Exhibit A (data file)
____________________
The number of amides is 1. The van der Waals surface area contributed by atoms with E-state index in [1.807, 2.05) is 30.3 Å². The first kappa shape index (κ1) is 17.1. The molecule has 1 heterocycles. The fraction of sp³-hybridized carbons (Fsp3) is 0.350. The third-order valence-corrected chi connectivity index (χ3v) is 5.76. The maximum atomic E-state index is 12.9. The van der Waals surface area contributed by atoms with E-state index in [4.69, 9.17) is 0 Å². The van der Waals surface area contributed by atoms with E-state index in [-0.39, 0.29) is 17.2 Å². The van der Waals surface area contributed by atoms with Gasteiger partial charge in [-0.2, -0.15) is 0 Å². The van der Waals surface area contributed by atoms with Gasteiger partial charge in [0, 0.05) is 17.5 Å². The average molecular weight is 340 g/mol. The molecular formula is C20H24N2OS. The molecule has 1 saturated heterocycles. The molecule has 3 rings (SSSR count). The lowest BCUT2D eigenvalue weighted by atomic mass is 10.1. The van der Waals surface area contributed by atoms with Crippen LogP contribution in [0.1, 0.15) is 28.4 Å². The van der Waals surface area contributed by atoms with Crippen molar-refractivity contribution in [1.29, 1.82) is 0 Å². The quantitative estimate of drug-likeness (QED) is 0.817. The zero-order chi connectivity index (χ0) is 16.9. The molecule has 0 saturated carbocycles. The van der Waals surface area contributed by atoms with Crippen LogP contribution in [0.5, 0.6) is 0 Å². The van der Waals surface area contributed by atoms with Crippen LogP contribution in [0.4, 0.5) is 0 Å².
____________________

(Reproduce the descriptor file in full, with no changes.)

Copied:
The number of amides is 1. The van der Waals surface area contributed by atoms with E-state index in [1.807, 2.05) is 30.3 Å². The first kappa shape index (κ1) is 17.1. The molecule has 1 heterocycles. The fraction of sp³-hybridized carbons (Fsp3) is 0.350. The third-order valence-corrected chi connectivity index (χ3v) is 5.76. The maximum atomic E-state index is 12.9. The van der Waals surface area contributed by atoms with E-state index in [4.69, 9.17) is 0 Å². The van der Waals surface area contributed by atoms with E-state index in [-0.39, 0.29) is 17.2 Å². The van der Waals surface area contributed by atoms with Gasteiger partial charge in [-0.2, -0.15) is 0 Å². The van der Waals surface area contributed by atoms with Gasteiger partial charge in [0, 0.05) is 17.5 Å². The average molecular weight is 340 g/mol. The molecular formula is C20H24N2OS. The molecule has 1 saturated heterocycles. The molecule has 3 rings (SSSR count). The lowest BCUT2D eigenvalue weighted by atomic mass is 10.1. The van der Waals surface area contributed by atoms with Crippen LogP contribution in [0.1, 0.15) is 28.4 Å². The van der Waals surface area contributed by atoms with Crippen molar-refractivity contribution in [1.29, 1.82) is 0 Å². The quantitative estimate of drug-likeness (QED) is 0.817. The zero-order chi connectivity index (χ0) is 16.9. The molecule has 0 saturated carbocycles. The van der Waals surface area contributed by atoms with Crippen LogP contribution in [0.5, 0.6) is 0 Å². The van der Waals surface area contributed by atoms with Crippen LogP contribution in [0.4, 0.5) is 0 Å².